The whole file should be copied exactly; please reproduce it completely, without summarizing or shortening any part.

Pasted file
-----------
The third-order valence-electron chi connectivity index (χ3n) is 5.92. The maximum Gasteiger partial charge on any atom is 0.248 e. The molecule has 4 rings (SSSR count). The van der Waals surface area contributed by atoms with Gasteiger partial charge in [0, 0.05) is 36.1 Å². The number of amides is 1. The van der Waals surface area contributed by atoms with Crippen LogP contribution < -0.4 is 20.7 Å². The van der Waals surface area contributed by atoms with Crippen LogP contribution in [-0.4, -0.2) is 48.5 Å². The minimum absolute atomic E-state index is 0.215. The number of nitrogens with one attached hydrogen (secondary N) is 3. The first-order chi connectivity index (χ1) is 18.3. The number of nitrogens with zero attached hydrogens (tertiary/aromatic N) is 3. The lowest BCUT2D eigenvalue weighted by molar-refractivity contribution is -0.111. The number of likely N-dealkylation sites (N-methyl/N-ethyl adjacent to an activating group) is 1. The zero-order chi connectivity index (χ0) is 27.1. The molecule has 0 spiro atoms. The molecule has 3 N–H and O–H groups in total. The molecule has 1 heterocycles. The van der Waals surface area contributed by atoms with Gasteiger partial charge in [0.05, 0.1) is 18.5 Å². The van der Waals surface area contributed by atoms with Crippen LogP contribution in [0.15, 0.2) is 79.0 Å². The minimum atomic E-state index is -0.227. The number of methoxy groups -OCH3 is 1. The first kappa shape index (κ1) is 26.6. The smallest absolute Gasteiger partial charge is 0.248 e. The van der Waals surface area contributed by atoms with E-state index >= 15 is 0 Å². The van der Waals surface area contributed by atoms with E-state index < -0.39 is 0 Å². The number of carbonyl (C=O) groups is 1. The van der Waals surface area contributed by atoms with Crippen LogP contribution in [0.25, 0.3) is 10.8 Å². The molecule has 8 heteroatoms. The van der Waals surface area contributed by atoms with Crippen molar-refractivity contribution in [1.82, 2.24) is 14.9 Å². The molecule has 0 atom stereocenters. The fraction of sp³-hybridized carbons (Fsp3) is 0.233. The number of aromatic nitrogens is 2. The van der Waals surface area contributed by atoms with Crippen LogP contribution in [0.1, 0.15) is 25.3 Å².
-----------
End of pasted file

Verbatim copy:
The third-order valence-electron chi connectivity index (χ3n) is 5.92. The maximum Gasteiger partial charge on any atom is 0.248 e. The molecule has 4 rings (SSSR count). The van der Waals surface area contributed by atoms with Gasteiger partial charge in [0, 0.05) is 36.1 Å². The number of amides is 1. The van der Waals surface area contributed by atoms with Crippen LogP contribution < -0.4 is 20.7 Å². The van der Waals surface area contributed by atoms with Crippen LogP contribution in [-0.4, -0.2) is 48.5 Å². The minimum absolute atomic E-state index is 0.215. The number of nitrogens with one attached hydrogen (secondary N) is 3. The first-order chi connectivity index (χ1) is 18.3. The number of nitrogens with zero attached hydrogens (tertiary/aromatic N) is 3. The lowest BCUT2D eigenvalue weighted by molar-refractivity contribution is -0.111. The number of likely N-dealkylation sites (N-methyl/N-ethyl adjacent to an activating group) is 1. The zero-order chi connectivity index (χ0) is 27.1. The molecule has 0 spiro atoms. The molecule has 3 N–H and O–H groups in total. The molecule has 1 heterocycles. The van der Waals surface area contributed by atoms with Gasteiger partial charge in [0.05, 0.1) is 18.5 Å². The van der Waals surface area contributed by atoms with Crippen LogP contribution in [0.15, 0.2) is 79.0 Å². The minimum atomic E-state index is -0.227. The number of methoxy groups -OCH3 is 1. The first kappa shape index (κ1) is 26.6. The smallest absolute Gasteiger partial charge is 0.248 e. The van der Waals surface area contributed by atoms with E-state index >= 15 is 0 Å². The van der Waals surface area contributed by atoms with E-state index < -0.39 is 0 Å². The number of carbonyl (C=O) groups is 1. The van der Waals surface area contributed by atoms with Crippen LogP contribution in [0.25, 0.3) is 10.8 Å². The molecule has 8 heteroatoms. The van der Waals surface area contributed by atoms with Crippen molar-refractivity contribution in [1.82, 2.24) is 14.9 Å². The molecule has 0 atom stereocenters. The fraction of sp³-hybridized carbons (Fsp3) is 0.233. The number of aromatic nitrogens is 2. The van der Waals surface area contributed by atoms with Crippen LogP contribution in [0.1, 0.15) is 25.3 Å².